Looking back at Troy recreation


By Patrick D. Kennedy - Archivist



Provided photo Archivist Patrick D. Kennedy writes about the beginnings of “The Rec,” seen here from the Market Street side in Troy.


In our present culture, pretty much any girl or boy can participate in sports in this county. There are all kinds of baseball, football, and soccer teams, for all ages, available to the youth of Miami County.

When I was young, there was some soccer and other activities, but mainly Troy Little League Football (Go Eagles!), and Troy Jaycees Little League Baseball. Football games were played on the Market Street Field at the old football stadium, and baseball games were played on the elementary school fields around town. Now, almost anyone can find select teams in the area for whom to play, and they travel all over the place.

There was a time years ago when other than participating in athletics through the local schools, many young people did not have much to do in the form of organized recreation. Most of the outside activity was self-made, which sometimes got some of the kids into trouble.

In the early years of the Depression, Troy and other county schools only had a half dozen sports for the guys and one or two for the girls, but nothing was available during the summer when young people had all sorts of time on their hands. But, in 1932, an idea came to a Troy resident and he decided to follow through with his inkling.

Rev. A.M. “Pop” Dixon, minister of the First Baptist Church in Troy, was an advocate for young people throughout his ministry. He not only cared about their relationship to God, spiritual life, etc., but also was concerned for their physical well-being. He understood that that young men and ladies were forming habits for life during those early and mid-teen years, and idleness could often lead to mischief or worse, as well as knowing wholesome physical and social activity helps the mind and body to grow and mature.

During the summer of 1932, Pop Dixon was playing baseball with some teen boys in the field east of Heywood, when the idea of having regularly scheduled activities for the guys came to his mind. So he had them gather all the interested teen boys together and had them form themselves into teams in order to play a tournament like schedule. The idea caught on and was popular. During the next year, he also added activities for the girls.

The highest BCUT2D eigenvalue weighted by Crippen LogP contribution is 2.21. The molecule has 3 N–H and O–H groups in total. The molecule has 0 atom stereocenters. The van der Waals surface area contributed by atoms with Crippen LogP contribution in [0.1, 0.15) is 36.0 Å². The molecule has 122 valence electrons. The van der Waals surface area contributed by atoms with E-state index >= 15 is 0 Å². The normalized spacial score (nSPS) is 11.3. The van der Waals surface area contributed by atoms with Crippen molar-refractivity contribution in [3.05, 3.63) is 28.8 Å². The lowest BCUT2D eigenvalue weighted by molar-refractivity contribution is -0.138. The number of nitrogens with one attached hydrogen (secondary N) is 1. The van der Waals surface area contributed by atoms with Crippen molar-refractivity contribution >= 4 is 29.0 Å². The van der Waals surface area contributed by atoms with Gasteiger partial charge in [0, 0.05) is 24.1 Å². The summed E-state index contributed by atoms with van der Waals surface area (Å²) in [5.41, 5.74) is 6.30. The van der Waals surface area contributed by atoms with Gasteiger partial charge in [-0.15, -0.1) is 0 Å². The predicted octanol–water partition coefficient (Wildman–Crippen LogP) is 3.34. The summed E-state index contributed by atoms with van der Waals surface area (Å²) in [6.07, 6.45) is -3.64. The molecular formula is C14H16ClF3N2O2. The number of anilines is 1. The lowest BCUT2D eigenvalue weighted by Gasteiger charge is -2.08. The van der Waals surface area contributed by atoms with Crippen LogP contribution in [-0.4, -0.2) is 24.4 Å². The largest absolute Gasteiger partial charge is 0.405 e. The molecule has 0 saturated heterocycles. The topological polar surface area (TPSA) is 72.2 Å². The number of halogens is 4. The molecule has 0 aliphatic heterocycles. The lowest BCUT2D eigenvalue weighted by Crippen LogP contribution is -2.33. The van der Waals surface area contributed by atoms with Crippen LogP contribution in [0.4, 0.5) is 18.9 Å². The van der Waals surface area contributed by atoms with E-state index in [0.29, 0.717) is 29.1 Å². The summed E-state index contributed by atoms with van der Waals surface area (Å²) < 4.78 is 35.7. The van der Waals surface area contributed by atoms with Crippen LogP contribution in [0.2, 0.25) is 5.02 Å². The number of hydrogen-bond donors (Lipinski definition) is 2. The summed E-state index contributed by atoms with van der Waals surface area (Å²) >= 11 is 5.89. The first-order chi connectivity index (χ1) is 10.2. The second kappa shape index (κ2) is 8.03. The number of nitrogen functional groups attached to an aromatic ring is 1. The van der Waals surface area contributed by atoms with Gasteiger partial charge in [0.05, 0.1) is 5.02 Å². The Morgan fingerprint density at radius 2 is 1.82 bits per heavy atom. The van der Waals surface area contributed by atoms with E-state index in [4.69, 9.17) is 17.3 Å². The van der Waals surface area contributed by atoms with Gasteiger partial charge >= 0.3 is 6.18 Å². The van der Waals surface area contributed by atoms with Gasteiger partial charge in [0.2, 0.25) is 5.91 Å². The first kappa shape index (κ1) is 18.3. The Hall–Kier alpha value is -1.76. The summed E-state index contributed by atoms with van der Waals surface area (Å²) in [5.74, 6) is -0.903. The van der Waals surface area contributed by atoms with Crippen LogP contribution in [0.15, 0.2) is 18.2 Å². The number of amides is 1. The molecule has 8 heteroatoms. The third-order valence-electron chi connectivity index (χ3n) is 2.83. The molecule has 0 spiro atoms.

One of the other ideals Pop Dixon had in mind was to provide events for young people who might not have the opportunity to be involved otherwise. In this, he was reaching out to the neglected.

Rev. Dixon desired to expand the program, so in 1935 he took his plan to the Troy Ministerial Association for backing. Many of the other ministers liked the idea, so that spring they organized a recreation commission. Many well-known and already active people in the community from the various churches made up this commission.

By 1941, the Troy Recreation Association was not only actively planning programs for the young people, but also had a meeting and activity hall, “Troy Recreation Hall,” in the Coleman-Allen-Saidleman building at the northwest corner of the Public Square and E. Main St.

This idea initiated later summer recreation plans in the city, but was also the beginning of the “The Rec,” a fun gathering place for young people to socialize and enjoy snacks and games.

The Rec and its program became well-known throughout the country, and even outside the U.S., and is widely supported in Troy community, and it all began with a minister’s concern for the well-being of young people he had an opportunity to influence for good.

https://www.tdn-net.com/wp-content/uploads/sites/21/2019/06/YearsAgo_2col-2.pdf

Provided photo Archivist Patrick D. Kennedy writes about the beginnings of “The Rec,” seen here from the Market Street side in Troy.
https://www.tdn-net.com/wp-content/uploads/sites/21/2019/06/web1_MArket-St.-side-The-Rec.jpgProvided photo Archivist Patrick D. Kennedy writes about the beginnings of “The Rec,” seen here from the Market Street side in Troy.

By Patrick D. Kennedy

Archivist

Patrick D. Kennedy is archivist at the Troy-Miami County Public Library’s Local History Library, 100 W. Main St., Troy. He may be contacted by calling (937) 335-4082 or sending an email to pkennedy@tmcpl.org

Patrick D. Kennedy is archivist at the Troy-Miami County Public Library’s Local History Library, 100 W. Main St., Troy. He may be contacted by calling (937) 335-4082 or sending an email to pkennedy@tmcpl.org